Reviewed by LindaAnn Loschiavo for L’Idea
Violence repeats and resurfaces in different guises in Anisa George’s provocative but untidy drama filtered through a character created by the American author J.D. Salinger [1919— 2010].
Since it was published in 1951, 65 million copies of J.D. Salinger’s novel “The Catcher in the Rye” have been sold. Many readers retain a striking memory of the protagonist Holden Caulfield and go on, peacefully, with their lives.
However, two Salinger fans became high-profile killers. Mark David Chapman (born 1955) murdered John Lennon in December 1980, supposedly angered by the British icon’s boast that The Beatles were more popular than Jesus. Months later, in March 1981, John Hinckley, Jr. (born 1955) tried to impress actress Jodi Foster by assassinating President Ronald Reagan.
“Holden” begins in a log cabin or woodshed that is the writing retreat of Salinger [BILL GEORGE, the playwright’s father], occasionally visited by his young daughter Margaret “Peggy” Salinger [GEORGE TRUMAN, making her stage debut], who seems to be 10 years old. This is an immediate jolt because Chapman, Hinckley, and Peggy were all born the same year: 1955. However, in Anisa George’s time-bending shadow-land, Peggy remains a child while Chapman and Hinckley are grownups, already infamous.
What brings these individuals together? It’s not clear at first. But our eyes are drawn to a tantalizing array of Salinger’s newly typed pages, clipped to a clothes line — — evidence of a new manuscript that both Chapman [JAIME MASEDA] and Hinckley [SCOTT R. SHEPPARD] feel they can persuade him to finish by willing it.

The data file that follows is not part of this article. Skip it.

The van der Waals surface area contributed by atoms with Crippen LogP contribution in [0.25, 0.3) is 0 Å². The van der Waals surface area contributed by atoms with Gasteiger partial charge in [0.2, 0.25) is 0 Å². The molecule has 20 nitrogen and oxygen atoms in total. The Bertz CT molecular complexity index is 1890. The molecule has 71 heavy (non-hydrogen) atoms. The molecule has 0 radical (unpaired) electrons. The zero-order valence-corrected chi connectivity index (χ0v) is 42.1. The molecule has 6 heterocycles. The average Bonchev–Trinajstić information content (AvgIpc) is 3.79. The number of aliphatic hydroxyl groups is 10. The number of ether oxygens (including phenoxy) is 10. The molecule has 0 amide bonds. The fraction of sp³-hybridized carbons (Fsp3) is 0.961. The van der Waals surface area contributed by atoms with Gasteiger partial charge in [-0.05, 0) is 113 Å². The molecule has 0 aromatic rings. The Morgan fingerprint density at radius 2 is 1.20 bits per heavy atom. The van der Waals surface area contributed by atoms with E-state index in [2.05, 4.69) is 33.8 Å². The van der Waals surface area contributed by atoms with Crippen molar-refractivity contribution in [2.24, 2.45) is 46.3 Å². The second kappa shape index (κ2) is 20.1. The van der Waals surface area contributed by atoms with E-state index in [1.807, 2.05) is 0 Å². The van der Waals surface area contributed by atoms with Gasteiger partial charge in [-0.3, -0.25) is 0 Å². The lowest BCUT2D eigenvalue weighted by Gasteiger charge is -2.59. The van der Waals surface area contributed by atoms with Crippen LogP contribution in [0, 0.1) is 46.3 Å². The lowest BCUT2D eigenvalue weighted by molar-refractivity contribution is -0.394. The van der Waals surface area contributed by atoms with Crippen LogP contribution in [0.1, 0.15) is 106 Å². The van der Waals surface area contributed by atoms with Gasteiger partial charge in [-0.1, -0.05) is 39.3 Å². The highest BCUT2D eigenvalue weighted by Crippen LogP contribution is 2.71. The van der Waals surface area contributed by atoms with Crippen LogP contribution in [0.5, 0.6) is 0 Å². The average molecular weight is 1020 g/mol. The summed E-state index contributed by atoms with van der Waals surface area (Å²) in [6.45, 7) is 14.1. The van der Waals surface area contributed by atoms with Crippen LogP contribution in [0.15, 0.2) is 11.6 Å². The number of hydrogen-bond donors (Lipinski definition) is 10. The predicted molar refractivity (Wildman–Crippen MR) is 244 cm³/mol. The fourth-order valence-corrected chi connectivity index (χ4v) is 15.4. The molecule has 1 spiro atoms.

The first half of the play is filled with hijinks and slapstick as three men hover behind Salinger as he types and Chapman wears a soldier’s helmet. The third is most mysterious. Zev [MATTEO SCAMMELL] neither seems devoted to Salinger nor certain about his role in the comical ritual they’ve devised.
Though they are aware of Salinger, he’s unaware of them. Are they muses? In between consuming cups of coffee, the three give clues that they are not quite human, for instance, there’s no desire to urinate. Nevertheless, there are other urgencies, for example, to see another manuscript completed and submitted for publication. Salinger has more power than they do; he can leave the cabin but they can’t, and he can lock the pages away in a safe, foiling their cheerleading.
Their antics are interrupted by battlefield sounds, possibly the author’s wartime memories. Chapman explains to Zev that Jerry Salinger took part in D-Day maneuvers. The gunfire shifts the play into a sinister register. Even as Salinger continues to type, sleep, pour coffee, or putter around, Zev’s disturbing preoccupations come to light as he discusses the Norwegian mass murderer Anders Behring Breivik who massacred 77 people in 2011.
Is this the new way to be “the catcher in the rye” — — to stop people from being phony with bullets? Chapman states John Lennon started writing phony lyrics such as “imagine no possessions” when he himself owned real estate and yachts. And then (spoiler alert) the play spirals down deeper into violence as Chapman and Hinckley gang up on Zev.
The set is deliberately cluttered, claustrophobic. The man cave designed by Nick Benacerraf is not unlike a frat house, impervious to the siren call of the vacuum cleaner.
The costumes designed by Rebecca Kanach are unselfconsciously nerdy. Salinger dons pale blue long-johns. Little Peggy’s in sleepwear. Chapman, Hinckley, and Zev wear garments that look like they’ve seen better days.
“Holden” was developed, in part, in the 2015 Ice Factory Festival. “When I hear there’s been yet another mass shooting in America,” said Anisa George, “I feel like ‘the boy in the people shooting hat’ who Salinger created, has been irrevocably corrupted and has manifested himself in the world in a way Salinger could never imagine. I think I needed to make sense out of this new Holden, to discover how he was born, and to find a place for him amidst the pantheon of Holdens already enacted in the play.”
“Holden” had a limited run at New Ohio Theatre in Greenwich Village from January 6 through January 14, 2017